Bus Stop

“Who are you?” asked the girl next to me at the bus stop. We’d just missed the bus by 2 minutes and I’d commented on that, making it OK to talk to me.

Bus Stop

Bus Stop

I told her my name and she told me hers, Noga. Meeting her was touching. I know you don’t spell Noga with an Ayen, but she is the kind of person who is just touching to meet.

“You aren’t coming from the peace festival, are you?” she asked, “I mean you don’t look like one of us.” She was wearing a sun dress, open sandals and earrings. I was wearing a sun dress, open sandals and huge peace earrings. “I mean, except for your earrings,” she said.

“I guess you can’t hide who you are no matter what you wear,” I said, making some comment about how I’d had a meeting in the morning and that’s why I was wearing such a formal dress. I said I was a business person but that when peace comes, we’ll all benefit.

(This blog post has no point, it’s just a nice story.)

She told me she’s on summer vacation and I asked where she went to school, and she said “Here,” pointing with her elbow. We were at Kfar Hayarok, next to the high school for gifted students.

“Oh, so you’re an outstanding student,” I said.

“Yea, I feel a little weird at the festivals, with all those high-school drop-outs,” she said, and told me her grade average to the 2nd decimal point. That’s how close it was to 100.

It’s funny, I noted. Because I’m a business person and I was at the Peace Festival too. There isn’t really such at thing as where we belong. I know that now. I’m not in high school.

“What are you studying?”

“Music and Machshevet,” she said. “Machshevet is Jewish philosophy.” That’s a much better explanation than my kids gave me. They said it was like Toshba (Jewish culture) which made me wonder why they have both. I still wonder why they have both, but at least now I know the difference. I told her that.

We talked about philosophy and literature and manifesting catching the bus instead of manifesting missing it by 2 minutes. Business people don’t talk about manifesting bus schedules. People who attend Peace Festivals do. They are really big earrings.

(It’s not even really that great a story, but I tell it well.)

She seemed much more well-read than I am. She also seemed much prettier than I ever was. If I were in high school with her, she would be my best friend. I would tell myself she’s prettier and smarter than I am and she would tell herself it’s good that there is someone like me who is as weird as her and doesn’t fit in. I’ve always been pretty and smart and she looks like she fits in just fine.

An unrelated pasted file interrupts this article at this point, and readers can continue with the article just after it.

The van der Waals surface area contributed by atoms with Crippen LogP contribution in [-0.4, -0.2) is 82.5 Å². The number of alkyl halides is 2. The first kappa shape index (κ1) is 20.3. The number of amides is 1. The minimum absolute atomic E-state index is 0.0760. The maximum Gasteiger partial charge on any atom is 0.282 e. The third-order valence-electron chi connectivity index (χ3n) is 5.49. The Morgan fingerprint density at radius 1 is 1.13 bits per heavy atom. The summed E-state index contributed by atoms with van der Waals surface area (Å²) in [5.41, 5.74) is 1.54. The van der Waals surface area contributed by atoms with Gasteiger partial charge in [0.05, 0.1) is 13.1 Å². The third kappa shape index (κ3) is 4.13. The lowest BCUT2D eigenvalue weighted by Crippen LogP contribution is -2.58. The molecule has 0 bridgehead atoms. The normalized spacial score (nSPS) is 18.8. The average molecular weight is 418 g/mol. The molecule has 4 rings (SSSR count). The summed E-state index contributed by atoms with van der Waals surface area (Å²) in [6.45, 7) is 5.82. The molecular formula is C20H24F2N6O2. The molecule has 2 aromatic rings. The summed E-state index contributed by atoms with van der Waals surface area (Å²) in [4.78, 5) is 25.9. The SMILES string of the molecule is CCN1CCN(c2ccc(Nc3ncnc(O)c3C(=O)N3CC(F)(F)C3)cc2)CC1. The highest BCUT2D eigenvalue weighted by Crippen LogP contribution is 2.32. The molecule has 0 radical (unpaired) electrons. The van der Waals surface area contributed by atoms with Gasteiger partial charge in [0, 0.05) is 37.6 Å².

“I’ve never met someone who doesn’t know Hanoch Levin,” she said, and described his plays to me. It didn’t make me want to see them. She had to send a few texts while we were talking but much fewer than the average teenager. She didn’t have a fancy smartphone. She goes to a fancy school, though. I bet there’s a good story behind that.

We talked about teen literature, which she doesn’t read but I do. She’s grown out of it and I read it because my daughter is almost her age, and that’s what my daughter reads. I didn’t talk to her as if she was someone’s daughter. I didn’t wonder what her parents were like. I just talked to her as if she were exactly like me, just someone on the bus. Someone who would be my best friend if some kind of time warp were to happen. We talked about scifi. Neither of us read much scifi.

I gave her my card. She doesn’t have a card. I said, Facebook me or something. She got off the bus. I went up front to sit with a friend of mine who I saw when we got on the bus, but he was half-asleep then.

(Maybe it has a point. Maybe it has a few. But you’ll have to find them for yourself.)

After I got off the bus, I thought, I bet she has parents and I bet I’d like them. But I didn’t really care about that.

What I really thought was, I hope she adds me on Facebook. One day I won’t be that much older than she. Maybe I’m not that much older now. Friends can be any age. You know it when you find one.

Gratitude Is Specific

Often, I use journaling when I’m feeling down. I can get very down, and it helps to put it on paper.

Today, I just picked up one of my little journals and read some stuff I’d written. I didn’t read the date. It was a whimpering gripe about some guy who didn’t love me. It’s a gripe I have today about some guy who doesn’t love me. When I looked at the date, it was 6 years old, and it was totally a different guy. It made me sick.gratitude

What a whining griper I am. How many years can I hang out with the same pathetic gripes about men? I love men! Can’t I think of something else to say about them?

Plenty of blank pages were left in that little journal, so I decided to start with gratitude. I decided to be specific. I started with the father of my children. I wrote a whole page of all the specific things I was grateful for, all the gifts he’d given me. I started thinking of all  the guys I’d never thanked, for all the guys I’d judged, guys who had no idea of how much they contributed to my life. I took time on each one. I spent about 3 hours at this, throughout the day. I was specific. I named names, I wrote the little things we’d done together that I was grateful for, the lessons I learned. I thought about the complete mystery of friendship and human connection.